Other social divisions were also painfully evident. The striations of high school left lurkers leaning against balcony railings, peppy girls in spandex bouncing around snapping pictures of themselves with friends, hipsters propped against the walls. This generation's modus oprendi for boredom was in full display; smart phones winked everywhere, brighter than the Christmas lights strung from the ceiling. "Fuck," or some derivative of it, replaced every other word. The crinkle of plastic shopping bags attempted to cut through the echolalic chatter.
 Arguably, America's small town farmer might also fit the category of 'endangered'.
At midnight, I watched H&M open. Four mall security cops waited in front of the metal grill while harried employees ran around with hangers, carrying checklists and sale placards. A cop's plea to "Go in slow" prompted immediate, ribald laughter, and when the doors opened, a horde crushed through. I was reminded of another noteworthy annual event in the Driftless area -- the rising of the fishflies, a kind of mayfly that streams into the sky by the millions to mate. By 12:04, the store was over-run, clothes ripped off hangers and strewn over the floor.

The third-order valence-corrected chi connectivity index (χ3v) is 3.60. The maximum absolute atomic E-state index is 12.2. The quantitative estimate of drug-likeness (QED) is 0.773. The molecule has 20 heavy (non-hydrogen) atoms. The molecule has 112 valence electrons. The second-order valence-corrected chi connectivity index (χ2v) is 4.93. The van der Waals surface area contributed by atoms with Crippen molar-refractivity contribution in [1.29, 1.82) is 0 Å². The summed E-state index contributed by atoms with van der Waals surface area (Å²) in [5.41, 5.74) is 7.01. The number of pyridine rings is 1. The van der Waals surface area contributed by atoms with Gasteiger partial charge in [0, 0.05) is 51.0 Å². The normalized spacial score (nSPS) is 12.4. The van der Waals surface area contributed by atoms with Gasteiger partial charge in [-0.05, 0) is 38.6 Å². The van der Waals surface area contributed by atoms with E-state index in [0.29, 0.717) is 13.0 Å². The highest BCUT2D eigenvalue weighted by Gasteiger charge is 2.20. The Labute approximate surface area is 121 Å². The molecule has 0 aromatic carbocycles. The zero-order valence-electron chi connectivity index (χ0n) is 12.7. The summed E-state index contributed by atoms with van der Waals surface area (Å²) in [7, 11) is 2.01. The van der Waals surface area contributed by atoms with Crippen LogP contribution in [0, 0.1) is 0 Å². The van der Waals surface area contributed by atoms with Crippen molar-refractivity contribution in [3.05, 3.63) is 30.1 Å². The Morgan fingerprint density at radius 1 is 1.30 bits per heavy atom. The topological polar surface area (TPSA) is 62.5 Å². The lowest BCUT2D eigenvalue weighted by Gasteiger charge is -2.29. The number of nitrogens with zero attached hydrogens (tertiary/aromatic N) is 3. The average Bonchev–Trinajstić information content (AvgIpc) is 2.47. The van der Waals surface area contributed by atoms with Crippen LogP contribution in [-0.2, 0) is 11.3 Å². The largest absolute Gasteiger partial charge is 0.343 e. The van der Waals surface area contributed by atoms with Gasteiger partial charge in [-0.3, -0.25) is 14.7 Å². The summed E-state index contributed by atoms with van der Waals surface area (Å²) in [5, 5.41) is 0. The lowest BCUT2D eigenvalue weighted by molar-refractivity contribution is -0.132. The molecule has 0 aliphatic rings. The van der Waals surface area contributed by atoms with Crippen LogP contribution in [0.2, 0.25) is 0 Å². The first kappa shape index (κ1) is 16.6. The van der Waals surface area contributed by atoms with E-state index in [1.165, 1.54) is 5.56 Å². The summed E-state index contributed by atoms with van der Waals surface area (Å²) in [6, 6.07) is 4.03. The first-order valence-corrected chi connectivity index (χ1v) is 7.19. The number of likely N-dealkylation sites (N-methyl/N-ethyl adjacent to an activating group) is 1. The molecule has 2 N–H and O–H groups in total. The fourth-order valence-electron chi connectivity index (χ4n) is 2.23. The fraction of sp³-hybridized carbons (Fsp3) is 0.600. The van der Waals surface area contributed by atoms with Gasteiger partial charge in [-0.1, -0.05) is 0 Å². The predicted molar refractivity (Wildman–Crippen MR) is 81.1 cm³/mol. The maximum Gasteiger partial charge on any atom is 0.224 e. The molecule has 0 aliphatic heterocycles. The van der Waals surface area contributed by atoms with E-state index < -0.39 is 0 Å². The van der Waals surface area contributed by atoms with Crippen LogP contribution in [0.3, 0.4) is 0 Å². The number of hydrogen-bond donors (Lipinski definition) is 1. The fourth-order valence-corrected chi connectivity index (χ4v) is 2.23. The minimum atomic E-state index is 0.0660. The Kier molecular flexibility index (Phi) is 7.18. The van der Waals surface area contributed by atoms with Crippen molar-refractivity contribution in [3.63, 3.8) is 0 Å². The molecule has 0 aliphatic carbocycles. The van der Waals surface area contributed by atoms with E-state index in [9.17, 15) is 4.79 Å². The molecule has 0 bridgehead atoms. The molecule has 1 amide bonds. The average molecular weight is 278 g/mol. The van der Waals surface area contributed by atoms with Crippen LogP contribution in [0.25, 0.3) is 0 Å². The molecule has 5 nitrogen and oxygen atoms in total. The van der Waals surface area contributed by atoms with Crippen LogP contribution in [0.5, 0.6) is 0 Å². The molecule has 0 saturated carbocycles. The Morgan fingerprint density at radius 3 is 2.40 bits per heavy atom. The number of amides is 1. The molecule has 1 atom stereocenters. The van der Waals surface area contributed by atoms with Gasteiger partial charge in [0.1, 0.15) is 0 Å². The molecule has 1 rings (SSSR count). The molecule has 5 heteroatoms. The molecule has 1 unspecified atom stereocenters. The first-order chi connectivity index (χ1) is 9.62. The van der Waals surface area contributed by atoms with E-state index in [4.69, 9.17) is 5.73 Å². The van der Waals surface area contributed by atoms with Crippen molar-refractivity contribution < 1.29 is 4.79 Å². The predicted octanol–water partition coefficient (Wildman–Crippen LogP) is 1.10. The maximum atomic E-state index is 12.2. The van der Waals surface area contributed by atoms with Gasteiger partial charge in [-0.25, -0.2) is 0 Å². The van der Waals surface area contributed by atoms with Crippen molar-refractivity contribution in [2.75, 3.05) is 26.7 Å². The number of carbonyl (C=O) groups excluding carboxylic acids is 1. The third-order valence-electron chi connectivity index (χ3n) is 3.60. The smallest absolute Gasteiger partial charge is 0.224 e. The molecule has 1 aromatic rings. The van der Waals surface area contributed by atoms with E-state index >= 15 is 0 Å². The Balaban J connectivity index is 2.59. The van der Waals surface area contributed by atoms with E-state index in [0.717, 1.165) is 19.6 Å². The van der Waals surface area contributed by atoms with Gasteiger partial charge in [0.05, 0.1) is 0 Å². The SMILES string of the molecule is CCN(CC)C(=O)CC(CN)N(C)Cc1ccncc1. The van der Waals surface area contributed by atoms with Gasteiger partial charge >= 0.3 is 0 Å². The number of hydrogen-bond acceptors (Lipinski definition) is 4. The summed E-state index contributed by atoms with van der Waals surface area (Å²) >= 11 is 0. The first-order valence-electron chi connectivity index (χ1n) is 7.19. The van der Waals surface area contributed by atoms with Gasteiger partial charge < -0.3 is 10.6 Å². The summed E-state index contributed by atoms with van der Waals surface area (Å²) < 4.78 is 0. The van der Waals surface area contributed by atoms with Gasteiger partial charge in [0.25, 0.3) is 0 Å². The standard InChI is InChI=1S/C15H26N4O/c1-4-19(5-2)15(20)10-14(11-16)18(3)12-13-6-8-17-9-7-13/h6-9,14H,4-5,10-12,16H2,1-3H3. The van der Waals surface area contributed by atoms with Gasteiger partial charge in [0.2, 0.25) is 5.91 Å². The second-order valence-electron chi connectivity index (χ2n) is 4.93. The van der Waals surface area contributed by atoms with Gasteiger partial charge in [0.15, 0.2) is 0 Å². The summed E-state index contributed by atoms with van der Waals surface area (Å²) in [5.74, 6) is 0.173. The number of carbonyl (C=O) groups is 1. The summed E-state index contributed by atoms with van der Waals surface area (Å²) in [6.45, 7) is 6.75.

A lost father on his phone ventured 15 feet in, broke a sweat, and retreated. The Conscious Collection was selling for $34.95, Fashion Finds for $5. Phrases from the frenzy reached me as I clung to a small safe space around a mirrored pillar: "I feel like I'm forcing you to shop," "You're the one with all the money," "We should go Urban," "Do you think he's gay?" The security alarm wouldn't stop going off. By 12:12, the line for the cashier stretched past the sensors. There was nowhere else to go.
Those of us not shopping found each other in the slipstream. Another, braver father waited in an eddy near the corner of the cashiers' desk, averting his eyes from the lingerie display. Bob Nordquist explained that his two daughters, ages 11 and 17, had asked him to bring them to the Mall. "I wanted a Bluetooth," Bob said, and then, gesturing at the fray, "Nothing surprises me anymore." He continued, "My daughters wanted to shop, so I'm fine being here, but I feel sorry for the people with families who had to work. If I had to work tonight, I'd be upset."
In fact, not everyone out in stores was thrilled to be there. At Urban Outfitters, an employee who asked not to be identified stood on a display of jeans, watching a similar scene unfold. "I'm not getting overtime," he said. "I wasn't supposed to be working tonight. I was just accompanying my brother here to shop, but when they saw me they asked me to work." Employees collected 190,000 names on a petition urging a nearby Target Center to abandon its midnight opening, delivering it to Target's headquarters in Minneapolis on Thursday to no avail. As a NYSE: ACN study explains, while consumers are expected to spend more than last season, 72 percent of people still expect their spending to be "careful" or "controlled." One quarter of shoppers are planning to be "thrifty," and one in five admit they will be focused on "necessities." In that kind of a market, non-luxury stores feel they need all the help they can get.